# Thread: Pump efficiency

1. ## Pump efficiency

Why does it save \$ to run a 2 speed or vs pump? If the goal is running the pump to get a full turnover... if you run on low, you need to run twice as long. Doesn't that use the same amount of electricity? Thinking of buying a new pump as back up, and I keep reading that 2 speed will save money in the long run. Can someone explain how?

2. ## Re: Pump efficiency

Not an expert by any means on this, but I'm assuming that running on low speed draws a lot less than half the amperage than running on full blown does? Educate us BOTH folks!

3. ## Re: Pump efficiency

First, a quick aside. It is not the goal to provide one turnover per day. A typical pool need about half of that. That doesn't relate to your main question, but I needed to mention that.

Over simplifying a little, energy usage is a function of two main factors, resistance to flow in the plumbing, and the efficiency of the motor. The more resistance to flow caused by the plumbing, the more energy you need to use to push the water through. Similarly, the more efficient the motor, the less energy you need to use. One of the main contributions to resistance to flow is the flow rate. Pushing more water through the same pipe means more resistance to flow.

As it happens, running a standard two speed motor on low speed moves exactly half as many gallons per minute, and requires 1/8th the energy. However, the motor also gets less efficient at the same time, so in practice the actual energy usage is about 1/4 as much per unit time. Since it moves half as much water, you need to run the pump twice as long, so the total energy usage is right around 1/2 of what it would be to move the same amount of water on high speed.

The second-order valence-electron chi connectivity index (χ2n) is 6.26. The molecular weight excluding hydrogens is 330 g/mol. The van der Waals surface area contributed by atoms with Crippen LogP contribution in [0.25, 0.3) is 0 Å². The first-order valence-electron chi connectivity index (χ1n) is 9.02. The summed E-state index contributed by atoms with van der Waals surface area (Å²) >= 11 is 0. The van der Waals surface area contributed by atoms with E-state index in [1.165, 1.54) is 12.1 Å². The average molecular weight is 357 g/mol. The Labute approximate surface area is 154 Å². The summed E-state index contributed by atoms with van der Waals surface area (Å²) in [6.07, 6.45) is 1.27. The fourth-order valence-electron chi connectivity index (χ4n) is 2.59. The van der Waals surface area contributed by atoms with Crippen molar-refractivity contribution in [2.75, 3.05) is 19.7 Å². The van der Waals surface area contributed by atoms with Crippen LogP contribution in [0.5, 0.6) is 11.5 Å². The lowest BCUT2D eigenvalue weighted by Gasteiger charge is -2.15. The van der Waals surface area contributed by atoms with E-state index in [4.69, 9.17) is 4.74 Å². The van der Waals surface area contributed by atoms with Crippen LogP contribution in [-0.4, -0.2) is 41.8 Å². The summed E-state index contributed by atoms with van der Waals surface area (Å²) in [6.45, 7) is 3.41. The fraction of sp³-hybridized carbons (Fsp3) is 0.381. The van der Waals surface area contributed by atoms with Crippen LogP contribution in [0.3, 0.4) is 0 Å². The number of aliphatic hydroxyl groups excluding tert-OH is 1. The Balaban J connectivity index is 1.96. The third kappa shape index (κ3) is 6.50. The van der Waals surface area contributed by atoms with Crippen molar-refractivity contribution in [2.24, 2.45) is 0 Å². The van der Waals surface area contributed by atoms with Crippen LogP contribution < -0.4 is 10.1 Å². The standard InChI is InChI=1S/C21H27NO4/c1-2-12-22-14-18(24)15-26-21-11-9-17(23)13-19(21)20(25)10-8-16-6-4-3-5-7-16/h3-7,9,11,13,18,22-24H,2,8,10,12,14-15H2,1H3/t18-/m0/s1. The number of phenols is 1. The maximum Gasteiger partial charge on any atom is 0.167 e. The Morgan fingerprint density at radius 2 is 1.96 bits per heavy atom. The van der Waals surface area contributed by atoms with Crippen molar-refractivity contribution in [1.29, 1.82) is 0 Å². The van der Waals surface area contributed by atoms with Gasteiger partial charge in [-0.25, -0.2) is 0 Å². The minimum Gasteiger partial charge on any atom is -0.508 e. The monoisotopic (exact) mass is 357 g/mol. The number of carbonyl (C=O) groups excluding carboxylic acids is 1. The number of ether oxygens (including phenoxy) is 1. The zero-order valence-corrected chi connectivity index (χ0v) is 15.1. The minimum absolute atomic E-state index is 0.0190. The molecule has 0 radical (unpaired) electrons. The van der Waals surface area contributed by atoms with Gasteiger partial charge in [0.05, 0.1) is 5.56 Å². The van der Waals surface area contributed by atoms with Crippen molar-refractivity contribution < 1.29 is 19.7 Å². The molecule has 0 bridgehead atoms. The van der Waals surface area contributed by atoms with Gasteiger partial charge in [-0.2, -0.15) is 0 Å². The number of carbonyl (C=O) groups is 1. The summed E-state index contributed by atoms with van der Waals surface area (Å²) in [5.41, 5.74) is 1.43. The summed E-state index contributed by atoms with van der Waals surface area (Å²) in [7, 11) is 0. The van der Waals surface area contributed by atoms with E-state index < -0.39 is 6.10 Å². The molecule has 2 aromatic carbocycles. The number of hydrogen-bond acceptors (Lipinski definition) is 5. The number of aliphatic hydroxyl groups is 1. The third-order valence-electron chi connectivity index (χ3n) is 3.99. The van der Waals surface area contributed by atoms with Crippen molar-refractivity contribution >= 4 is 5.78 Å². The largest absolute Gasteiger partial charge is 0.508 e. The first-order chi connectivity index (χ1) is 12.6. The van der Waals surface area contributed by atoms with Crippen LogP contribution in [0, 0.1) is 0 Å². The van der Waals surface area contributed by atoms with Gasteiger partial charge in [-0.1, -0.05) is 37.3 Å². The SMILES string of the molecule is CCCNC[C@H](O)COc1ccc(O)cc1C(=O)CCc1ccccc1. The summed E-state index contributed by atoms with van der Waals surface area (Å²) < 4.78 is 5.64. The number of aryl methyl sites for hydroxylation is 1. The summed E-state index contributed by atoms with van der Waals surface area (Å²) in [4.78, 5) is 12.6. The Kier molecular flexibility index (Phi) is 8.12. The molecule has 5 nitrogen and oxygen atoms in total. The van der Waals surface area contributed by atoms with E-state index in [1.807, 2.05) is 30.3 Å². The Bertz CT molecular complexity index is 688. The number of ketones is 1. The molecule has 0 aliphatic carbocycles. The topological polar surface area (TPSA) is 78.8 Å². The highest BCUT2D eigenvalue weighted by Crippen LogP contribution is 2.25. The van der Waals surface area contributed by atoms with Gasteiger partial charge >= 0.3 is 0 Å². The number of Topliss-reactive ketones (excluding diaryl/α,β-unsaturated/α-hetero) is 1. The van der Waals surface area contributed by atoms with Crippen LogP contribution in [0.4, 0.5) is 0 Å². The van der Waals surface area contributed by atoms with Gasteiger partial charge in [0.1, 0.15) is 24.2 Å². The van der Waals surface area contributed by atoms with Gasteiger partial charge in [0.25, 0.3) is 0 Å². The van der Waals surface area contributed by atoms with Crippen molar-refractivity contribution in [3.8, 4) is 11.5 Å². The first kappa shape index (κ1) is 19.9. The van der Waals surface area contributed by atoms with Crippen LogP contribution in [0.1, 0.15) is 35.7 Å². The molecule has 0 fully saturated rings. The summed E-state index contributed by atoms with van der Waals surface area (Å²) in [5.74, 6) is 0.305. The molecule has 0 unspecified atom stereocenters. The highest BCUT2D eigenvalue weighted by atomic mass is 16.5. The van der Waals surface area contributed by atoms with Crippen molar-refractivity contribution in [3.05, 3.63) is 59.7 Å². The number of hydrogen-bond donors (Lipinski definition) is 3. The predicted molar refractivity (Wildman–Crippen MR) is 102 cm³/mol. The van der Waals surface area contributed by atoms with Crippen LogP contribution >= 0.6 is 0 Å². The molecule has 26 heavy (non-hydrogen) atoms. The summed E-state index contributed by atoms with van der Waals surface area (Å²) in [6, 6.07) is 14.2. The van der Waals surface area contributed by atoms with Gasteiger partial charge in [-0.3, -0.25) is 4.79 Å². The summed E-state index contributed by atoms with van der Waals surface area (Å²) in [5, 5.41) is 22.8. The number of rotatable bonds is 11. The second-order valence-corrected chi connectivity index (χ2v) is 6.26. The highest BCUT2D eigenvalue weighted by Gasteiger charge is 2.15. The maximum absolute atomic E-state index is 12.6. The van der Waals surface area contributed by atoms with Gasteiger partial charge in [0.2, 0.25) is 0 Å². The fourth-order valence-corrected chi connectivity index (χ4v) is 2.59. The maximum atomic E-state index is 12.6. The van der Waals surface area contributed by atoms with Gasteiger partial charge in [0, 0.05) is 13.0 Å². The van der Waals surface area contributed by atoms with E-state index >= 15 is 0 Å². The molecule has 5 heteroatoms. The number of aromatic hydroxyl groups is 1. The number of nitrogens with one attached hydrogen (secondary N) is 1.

With a variable speed pump, this effect gets larger. You can run at even lower speeds and save even more money, getting the cost down to as low as 1/8 the cost on high speed (under ideal circumstances, in practice not quite that good). However, the big savings come at the beginning, so variable speed pumps don't always pay back the additional up front investment (depending on how much more they cost).

4. ## Re: Pump efficiency

I have a 1 HP 2-speed pump. I am taking this info straight from the label, I am not sure about GPH but I think we still have enough information. On high it runs at 3450 RPM and consumes 8.8 Amps, or 1012 watts at 115 volts. On low it runs at 1725 RPM and consumes 2.6 amps, or 299 watts. I have installed a kill-a-watt on it and it confirmed these numbers.